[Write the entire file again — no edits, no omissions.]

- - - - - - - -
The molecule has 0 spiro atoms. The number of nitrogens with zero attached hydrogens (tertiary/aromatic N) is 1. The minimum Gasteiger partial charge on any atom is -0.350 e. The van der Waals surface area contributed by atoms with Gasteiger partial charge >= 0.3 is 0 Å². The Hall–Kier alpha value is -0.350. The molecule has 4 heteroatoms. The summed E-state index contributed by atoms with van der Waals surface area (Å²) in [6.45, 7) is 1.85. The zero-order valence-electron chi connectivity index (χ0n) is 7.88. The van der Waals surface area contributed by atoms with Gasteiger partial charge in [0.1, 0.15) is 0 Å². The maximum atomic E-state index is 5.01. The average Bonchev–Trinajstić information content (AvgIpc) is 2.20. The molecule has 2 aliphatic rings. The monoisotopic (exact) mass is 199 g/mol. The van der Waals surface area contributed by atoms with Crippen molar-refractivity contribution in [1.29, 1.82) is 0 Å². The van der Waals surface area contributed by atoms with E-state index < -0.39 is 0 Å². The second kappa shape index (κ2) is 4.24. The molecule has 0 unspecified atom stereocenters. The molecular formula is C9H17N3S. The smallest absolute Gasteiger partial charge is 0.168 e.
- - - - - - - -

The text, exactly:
The molecule has 0 spiro atoms. The number of nitrogens with zero attached hydrogens (tertiary/aromatic N) is 1. The minimum Gasteiger partial charge on any atom is -0.350 e. The van der Waals surface area contributed by atoms with Gasteiger partial charge >= 0.3 is 0 Å². The Hall–Kier alpha value is -0.350. The molecule has 4 heteroatoms. The summed E-state index contributed by atoms with van der Waals surface area (Å²) in [6.45, 7) is 1.85. The zero-order valence-electron chi connectivity index (χ0n) is 7.88. The van der Waals surface area contributed by atoms with Gasteiger partial charge in [0.1, 0.15) is 0 Å². The maximum atomic E-state index is 5.01. The average Bonchev–Trinajstić information content (AvgIpc) is 2.20. The molecule has 2 aliphatic rings. The monoisotopic (exact) mass is 199 g/mol. The van der Waals surface area contributed by atoms with Crippen molar-refractivity contribution in [1.29, 1.82) is 0 Å². The van der Waals surface area contributed by atoms with E-state index < -0.39 is 0 Å². The second kappa shape index (κ2) is 4.24. The molecule has 0 unspecified atom stereocenters. The molecular formula is C9H17N3S. The smallest absolute Gasteiger partial charge is 0.168 e.